A wave of new high-end hotels, supported by a tourism development plan introduced last year, is spearheading Ghana’s efforts to attract a broader range of visitors to the country. Although dwarfed by the country’s primary and secondary drivers – including hydrocarbons, mining and agriculture – Ghana’s travel and tourism sector forms a key part of the government’s bid to shift its focus away from a reliance on commodity exports and encourage growth in labour-intensive service sectors. The national drive to boost tourism growth will look at developing niche markets, such as cultural and ecotourism, while also targeting an increase in the number of business travellers.

Promising Prospects

Ghana’s tourism industry certainly offers plenty of potential, although it is starting from a modest base. In its “Economic Impact 2014” report, the World Tourism & Travel Council (WTTC) estimated that the industry’s direct contribution to Ghana’s economy could rise to 9.7% of GDP in 2014. The sector should notch up annual growth of at least 4.5% in the 10-year period to 2024, the report added.

The government’s 15-year National Tourism Development Plan (NTDP), introduced in 2013, will act as a roadmap for new industry growth. Efforts to create a more diversified tourism sector for the country will include a drive to attract new investment, with a particular focus on filling infrastructure gaps through public-private partnerships (PPPs). The WTTC report said that capital investment in Ghana’s travel and tourism industry should increase by 5.5% in 2014, rising by a further 2.8% over the 10-year period to 2024.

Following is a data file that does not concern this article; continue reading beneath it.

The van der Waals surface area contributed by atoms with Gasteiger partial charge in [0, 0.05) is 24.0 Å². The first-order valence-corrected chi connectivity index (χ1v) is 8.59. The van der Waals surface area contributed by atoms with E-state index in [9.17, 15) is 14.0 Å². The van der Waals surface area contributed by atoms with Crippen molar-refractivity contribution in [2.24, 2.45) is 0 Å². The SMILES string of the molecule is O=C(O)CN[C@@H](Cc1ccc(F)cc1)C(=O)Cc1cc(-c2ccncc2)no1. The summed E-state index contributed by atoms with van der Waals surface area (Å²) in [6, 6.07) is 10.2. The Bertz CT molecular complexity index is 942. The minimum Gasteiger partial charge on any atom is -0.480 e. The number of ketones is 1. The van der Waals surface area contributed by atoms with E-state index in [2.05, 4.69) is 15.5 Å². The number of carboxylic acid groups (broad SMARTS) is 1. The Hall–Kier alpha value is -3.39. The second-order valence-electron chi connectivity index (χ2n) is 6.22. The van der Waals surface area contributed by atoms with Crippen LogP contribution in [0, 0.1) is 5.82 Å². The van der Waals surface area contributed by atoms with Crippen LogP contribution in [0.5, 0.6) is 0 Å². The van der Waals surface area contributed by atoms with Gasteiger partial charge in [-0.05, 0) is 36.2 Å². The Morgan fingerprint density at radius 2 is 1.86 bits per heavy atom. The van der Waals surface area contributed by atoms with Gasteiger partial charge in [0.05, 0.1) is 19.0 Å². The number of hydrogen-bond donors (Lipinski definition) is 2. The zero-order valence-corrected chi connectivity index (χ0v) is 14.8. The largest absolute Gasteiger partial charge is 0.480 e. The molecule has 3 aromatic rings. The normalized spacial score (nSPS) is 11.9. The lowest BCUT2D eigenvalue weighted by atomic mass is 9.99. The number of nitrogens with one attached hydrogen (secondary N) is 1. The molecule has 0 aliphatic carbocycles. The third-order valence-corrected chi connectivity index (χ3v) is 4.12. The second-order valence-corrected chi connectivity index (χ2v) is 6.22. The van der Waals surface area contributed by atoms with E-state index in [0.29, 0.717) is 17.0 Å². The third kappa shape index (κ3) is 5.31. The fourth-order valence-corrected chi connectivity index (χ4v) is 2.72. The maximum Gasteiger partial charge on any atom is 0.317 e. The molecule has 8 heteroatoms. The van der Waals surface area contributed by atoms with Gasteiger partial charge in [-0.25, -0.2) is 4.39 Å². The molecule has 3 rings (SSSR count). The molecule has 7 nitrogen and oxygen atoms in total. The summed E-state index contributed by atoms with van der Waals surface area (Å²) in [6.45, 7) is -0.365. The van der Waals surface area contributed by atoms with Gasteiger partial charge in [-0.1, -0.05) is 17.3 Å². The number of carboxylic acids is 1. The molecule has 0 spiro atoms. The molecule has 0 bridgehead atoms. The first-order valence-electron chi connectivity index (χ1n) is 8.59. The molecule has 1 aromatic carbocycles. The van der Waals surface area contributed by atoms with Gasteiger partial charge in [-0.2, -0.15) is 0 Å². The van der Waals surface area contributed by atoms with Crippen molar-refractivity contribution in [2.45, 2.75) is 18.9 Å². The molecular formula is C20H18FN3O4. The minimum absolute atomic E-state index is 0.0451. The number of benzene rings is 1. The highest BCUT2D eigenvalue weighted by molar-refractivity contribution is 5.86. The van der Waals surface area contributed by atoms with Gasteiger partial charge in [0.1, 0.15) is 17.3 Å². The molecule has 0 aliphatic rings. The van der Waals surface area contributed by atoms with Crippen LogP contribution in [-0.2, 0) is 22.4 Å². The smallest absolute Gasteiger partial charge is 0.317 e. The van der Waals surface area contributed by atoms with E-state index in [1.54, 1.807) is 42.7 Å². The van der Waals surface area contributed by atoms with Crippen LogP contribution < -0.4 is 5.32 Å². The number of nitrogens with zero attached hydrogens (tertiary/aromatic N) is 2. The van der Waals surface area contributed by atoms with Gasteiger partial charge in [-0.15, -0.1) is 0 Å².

In June 2014, Ghana’s minister of tourism, culture and creative arts, Elizabeth Ofosu-Adjare, said that the government expected international visitor numbers to reach 4.3m annually by 2027, up from 1.26m in 2012. She added that the government anticipated the industry’s annual contribution to the economy would reach $8.3bn over the same period.

Business Boost

Ghana is keen to build on its business tourism segment, which remained strong last year, despite an easing of overall economic growth. The country has seen a significant surge in business visitors following the discovery of oil in 2007, which prompted a jump in headline growth and inbound capital.

A wave of new four- and five-star hotels has also brought a welcome increase in capacity to Accra. Hotels in the city were able to charge rates well in excess of $250 per night in 2013, with average occupancy rates hitting 80%, according to the World Economic Forum 2013 Travel and Tourism Competitiveness Index. New hotels are also planned for Takoradi, which is rapidly emerging as the locus of Ghana’s oil industry.

Diversification Is The Key

The government is also looking to market its historical, cultural and natural attractions to a wider audience – particularly those sites outside of Accra – to not only expand tourism activity but also to encourage business travellers to extend their stays. Arts and crafts venues, such as the National Cultural Centre in Kumasi, as well as cultural attractions, such as the prehistoric city of Begro, provide the country with potential attractions, although there is still plenty of scope for improved marketing and content.

While Ghana – as with many other African economies – has sought to foster demand in new source markets outside of traditional regions like the EU and US, the government is also working on boosting domestic tourism, led by a national campaign, titled “Explore Ghana”. Officials hope that the initiative will raise the profile of key sites, while helping nationals to learn more about their culture and history.

Ghana is facing some broader macroeconomic complications at the moment, including concerns over its fiscal deficit and downgrades from international ratings agencies, but if the country’s long-term plan for the development tourism is implemented properly, the sector will help put the country on a firm footing by bringing in capital, diversifying revenues and stimulating job creation. Despite the interest, attracting investment for essential infrastructure and facilities will be pivotal in helping the industry meet its full potential.